The chairman of the trustees board at Boston College High School has stepped down as part of a big shake-up of the board after it floated the idea of admitting girls to the all-boys Catholic school. (Boston Globe)
Worcester schools are installing washers and dryers, hoping that clean clothes will make kids want to stay in class. (Telegram & Gazette)
Commuter rail riders are preparing to hop on buses a lot this summer as stretches of track are shut down for repairs and safety initiatives. (Salem News)
The much-cheaper Middleboro route for the South Coast Rail project nudged slightly forward after the Executive Office of Energy and Environmental Affairs issued a certificate for further research to be done on the proposal. (Standard-Times)
Eversource seeks to amend its $96 million rate filing by charging those in eastern Massachusetts more so those in western Massachusetts will see a smaller price spike. (CommonWealth)
Seven suburbs of Boston complain to the Department of Public Utilities that a rate change proposed by Eversource would hinder their solar development efforts and cost them a collective $1.6 million a year. (CommonWealth)
Ben Hellerstein of Environment Massachusetts says Gov. Charlie Baker is all talk and no action on doubling the emissions target under the Regional Greenhouse Gas Initiative. (CommonWealth)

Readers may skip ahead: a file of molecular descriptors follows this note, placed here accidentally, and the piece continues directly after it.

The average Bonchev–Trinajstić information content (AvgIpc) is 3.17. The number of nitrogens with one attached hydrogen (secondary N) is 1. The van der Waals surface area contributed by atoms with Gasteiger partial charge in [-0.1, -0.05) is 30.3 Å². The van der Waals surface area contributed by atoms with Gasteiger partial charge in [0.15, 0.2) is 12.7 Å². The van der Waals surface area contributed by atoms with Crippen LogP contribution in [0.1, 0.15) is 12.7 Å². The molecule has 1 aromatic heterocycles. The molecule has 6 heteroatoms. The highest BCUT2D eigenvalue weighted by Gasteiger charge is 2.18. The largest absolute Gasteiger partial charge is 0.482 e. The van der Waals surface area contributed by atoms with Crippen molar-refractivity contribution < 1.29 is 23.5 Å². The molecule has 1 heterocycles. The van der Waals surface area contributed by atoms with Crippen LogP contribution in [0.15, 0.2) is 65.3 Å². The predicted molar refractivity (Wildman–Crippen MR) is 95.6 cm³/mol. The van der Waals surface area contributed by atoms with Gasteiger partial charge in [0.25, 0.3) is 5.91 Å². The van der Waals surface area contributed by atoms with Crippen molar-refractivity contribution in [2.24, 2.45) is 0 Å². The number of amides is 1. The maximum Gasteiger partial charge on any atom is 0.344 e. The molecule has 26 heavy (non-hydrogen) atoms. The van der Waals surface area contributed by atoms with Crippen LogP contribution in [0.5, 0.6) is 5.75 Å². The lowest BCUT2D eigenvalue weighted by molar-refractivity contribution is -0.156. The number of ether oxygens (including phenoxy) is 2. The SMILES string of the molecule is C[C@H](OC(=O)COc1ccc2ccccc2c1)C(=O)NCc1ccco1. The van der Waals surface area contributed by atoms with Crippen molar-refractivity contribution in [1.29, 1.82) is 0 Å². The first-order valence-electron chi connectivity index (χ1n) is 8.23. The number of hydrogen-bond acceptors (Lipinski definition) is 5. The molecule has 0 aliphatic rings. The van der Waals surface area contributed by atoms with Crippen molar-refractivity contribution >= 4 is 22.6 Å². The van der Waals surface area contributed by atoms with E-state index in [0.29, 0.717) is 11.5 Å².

Boston Mayor Marty Walsh announced the cancellation of a planned international climate summit in the city this summer, citing a lack of federal support for the event. (Boston Globe)
Juan Anibel Patrone appears to be the kingpin of a fentanyl drug ring that sold throughout the Northeast and was brought down in a raid on Tuesday. (Eagle-Tribune)
A bill filed by Dorchester state Rep. Evandro Carvalho would keep intact the conviction of any inmate who commits suicide — preventing future cases like that of former Patriots player Aaron Hernandez, whose murder conviction was vacated following his prison suicide because it was being appealed. (Boston Herald)
Quincy police have charged the former treasurer of an elementary school parent-teacher organization with embezzling more than $28,000 from the group. She allegedly spent the money on items such as trips to Disneyland and the Boston Opera House. (Patriot Ledger)
A Dorchester minister who offered a blessing for Gov. Charlie Baker at his church shortly after his 2014 election was one of 10 men arraigned yesterday on charges of soliciting prostitution services. (Boston Herald)
The owner of a tenant farm in Westport where state officials found scores of animals dead or living in deplorable conditions last summer pleaded not guilty to 21 counts of animal cruelty. (Herald News)
The New York Times has a long but fascinating piece about Ralph DeMasi, an aging Rhode Island mobster with a penchant for armored car robberies who is in jail awaiting trial for the 1991 murder of an armored car driver in Worcester.
The Boston Globe fine tunes its paywall to capture more digital subscribers. (Nieman Journalism Lab)
The New York Times is eliminating its public editor position. (Nieman Journalism Lab)
Print journalism continues its long slide, according to a Mary Meeker chart on the state of the internet. (Nieman Journalism Lab)